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A mix of comedy, true crime, and social commentary, Hustlers is a visually engaging, well-written, and overall enjoyable cinematic experience. Jennifer Lopez delivers a bravura performance truly worthy of a Best Supporting Actress nomination at the Oscars. Her Ramona is charismatic, nuanced, scheming, funny, suave, and motherly all at once; though largely an ensemble piece, Lopez's performance truly ties the entire film together — from her dazzling entrance to her final line.
The Lighthouse is an atmospherically brilliant puzzle of a film - with stunning black and white cinematography, haunting visuals, and a foreboding score. Taking many cues from The Shining, it's successful as a chilling (even terrifying) exercise in semi-horror (with enough humor to balance out the darkness), even if not all of its provocative symbols and events fall into place. You may leave the theater scratching your head, but you will be satisfied by what you saw. The film will stick with you after - as you try to unpack its strangeness.
Emilia Clarke and Henry Golding are great together (Clarke is a very talented comedic actress and Golding is as charming as ever) and the premise at the core of their characters' story is genuinely interesting. But the film that surrounds them does them a great disservice — it's a messy, tonally uneven patchwork of corniness and poor writing that has no direction. The film never seems to land on what it wants to be, throwing ideas and random, badly connected storylines onto the canvas. If it had merely focused on Clarke and Golding, it just might have executed the main premise that much better. It's too bad - with the right editing and writing, this could have worked.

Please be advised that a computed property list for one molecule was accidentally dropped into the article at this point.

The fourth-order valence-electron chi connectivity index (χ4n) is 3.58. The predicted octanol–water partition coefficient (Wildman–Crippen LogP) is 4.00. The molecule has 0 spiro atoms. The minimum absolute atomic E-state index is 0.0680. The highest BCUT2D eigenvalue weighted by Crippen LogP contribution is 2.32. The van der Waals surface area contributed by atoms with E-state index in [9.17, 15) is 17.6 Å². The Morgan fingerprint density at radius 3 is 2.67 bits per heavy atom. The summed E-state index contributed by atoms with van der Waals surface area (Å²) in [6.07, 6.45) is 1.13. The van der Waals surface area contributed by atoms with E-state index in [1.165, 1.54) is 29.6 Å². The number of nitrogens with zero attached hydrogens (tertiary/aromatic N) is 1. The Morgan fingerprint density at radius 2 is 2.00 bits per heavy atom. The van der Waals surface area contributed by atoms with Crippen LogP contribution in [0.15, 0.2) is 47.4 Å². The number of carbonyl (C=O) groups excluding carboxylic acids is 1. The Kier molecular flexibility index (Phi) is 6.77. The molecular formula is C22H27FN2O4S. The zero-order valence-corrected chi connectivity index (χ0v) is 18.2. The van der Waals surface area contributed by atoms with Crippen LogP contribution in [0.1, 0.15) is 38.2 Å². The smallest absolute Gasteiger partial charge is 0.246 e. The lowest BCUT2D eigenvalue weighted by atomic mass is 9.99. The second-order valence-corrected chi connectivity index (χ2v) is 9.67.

Thrilling, disturbing, and overall satisfying, Doctor Sleep is a faithful adaption of Stephen King's novel with just enough Kubrick to please movie nerds (like myself). The first half of the film is incredibly strong - anchored by a fantastic Rebecca Ferguson as the main antagonist - but does admittedly stumble towards the second half due to strange pacing and the rushing through of major developments. Despite Doctor Sleep's occasional moments of weakness (either in the script or in the performances) the cinematography is stunning, the reconstruction of the Overlook is impressive, and the way the film pays tribute to Kubrick - from the opening notes to the credit music - successfully contextualizes this thriller within The Shining's cinematic legacy. Kubrick's vision was one of a kind - and mere hints of his genius sprinkled throughout Doctor Sleep are enough to remind us of this fact.
Stylish, beautifully-filmed, and richly written, The King is nonetheless bogged down by a stiff, cold atmosphere and an unfortunate lifelessness. Despite impressive cosmetics, the film is rather unmemorable and never stirs any sense of excitement, passion, intrigue, suspense or interest in any of the characters on screen.